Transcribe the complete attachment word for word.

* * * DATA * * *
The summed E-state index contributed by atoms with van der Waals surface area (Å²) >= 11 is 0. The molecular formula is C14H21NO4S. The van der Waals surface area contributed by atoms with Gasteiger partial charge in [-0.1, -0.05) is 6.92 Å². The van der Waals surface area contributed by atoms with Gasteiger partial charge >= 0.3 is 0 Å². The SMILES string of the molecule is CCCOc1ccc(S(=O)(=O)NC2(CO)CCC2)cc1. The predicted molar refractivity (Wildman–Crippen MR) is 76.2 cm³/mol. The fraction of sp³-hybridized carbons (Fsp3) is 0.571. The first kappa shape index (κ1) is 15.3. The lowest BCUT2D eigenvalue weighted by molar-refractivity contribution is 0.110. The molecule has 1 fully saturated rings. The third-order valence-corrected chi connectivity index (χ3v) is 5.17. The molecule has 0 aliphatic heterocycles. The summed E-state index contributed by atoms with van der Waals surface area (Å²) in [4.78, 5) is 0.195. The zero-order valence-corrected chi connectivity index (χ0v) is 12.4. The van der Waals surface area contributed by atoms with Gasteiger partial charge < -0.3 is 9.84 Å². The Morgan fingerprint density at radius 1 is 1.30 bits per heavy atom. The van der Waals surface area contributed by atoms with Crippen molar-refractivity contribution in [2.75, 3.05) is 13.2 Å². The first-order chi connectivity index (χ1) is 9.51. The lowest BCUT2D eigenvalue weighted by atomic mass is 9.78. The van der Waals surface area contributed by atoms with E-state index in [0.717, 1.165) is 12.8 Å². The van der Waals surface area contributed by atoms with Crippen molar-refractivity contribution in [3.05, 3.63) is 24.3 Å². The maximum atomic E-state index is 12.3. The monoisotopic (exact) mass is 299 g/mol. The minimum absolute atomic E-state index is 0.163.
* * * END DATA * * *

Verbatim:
The summed E-state index contributed by atoms with van der Waals surface area (Å²) >= 11 is 0. The molecular formula is C14H21NO4S. The van der Waals surface area contributed by atoms with Gasteiger partial charge in [-0.1, -0.05) is 6.92 Å². The van der Waals surface area contributed by atoms with Gasteiger partial charge >= 0.3 is 0 Å². The SMILES string of the molecule is CCCOc1ccc(S(=O)(=O)NC2(CO)CCC2)cc1. The predicted molar refractivity (Wildman–Crippen MR) is 76.2 cm³/mol. The fraction of sp³-hybridized carbons (Fsp3) is 0.571. The first kappa shape index (κ1) is 15.3. The lowest BCUT2D eigenvalue weighted by molar-refractivity contribution is 0.110. The molecule has 1 fully saturated rings. The third-order valence-corrected chi connectivity index (χ3v) is 5.17. The molecule has 0 aliphatic heterocycles. The summed E-state index contributed by atoms with van der Waals surface area (Å²) in [4.78, 5) is 0.195. The zero-order valence-corrected chi connectivity index (χ0v) is 12.4. The van der Waals surface area contributed by atoms with Gasteiger partial charge < -0.3 is 9.84 Å². The Morgan fingerprint density at radius 1 is 1.30 bits per heavy atom. The van der Waals surface area contributed by atoms with Crippen molar-refractivity contribution in [2.75, 3.05) is 13.2 Å². The first-order chi connectivity index (χ1) is 9.51. The lowest BCUT2D eigenvalue weighted by atomic mass is 9.78. The van der Waals surface area contributed by atoms with E-state index in [0.717, 1.165) is 12.8 Å². The van der Waals surface area contributed by atoms with Crippen molar-refractivity contribution in [3.05, 3.63) is 24.3 Å². The maximum atomic E-state index is 12.3. The monoisotopic (exact) mass is 299 g/mol. The minimum absolute atomic E-state index is 0.163.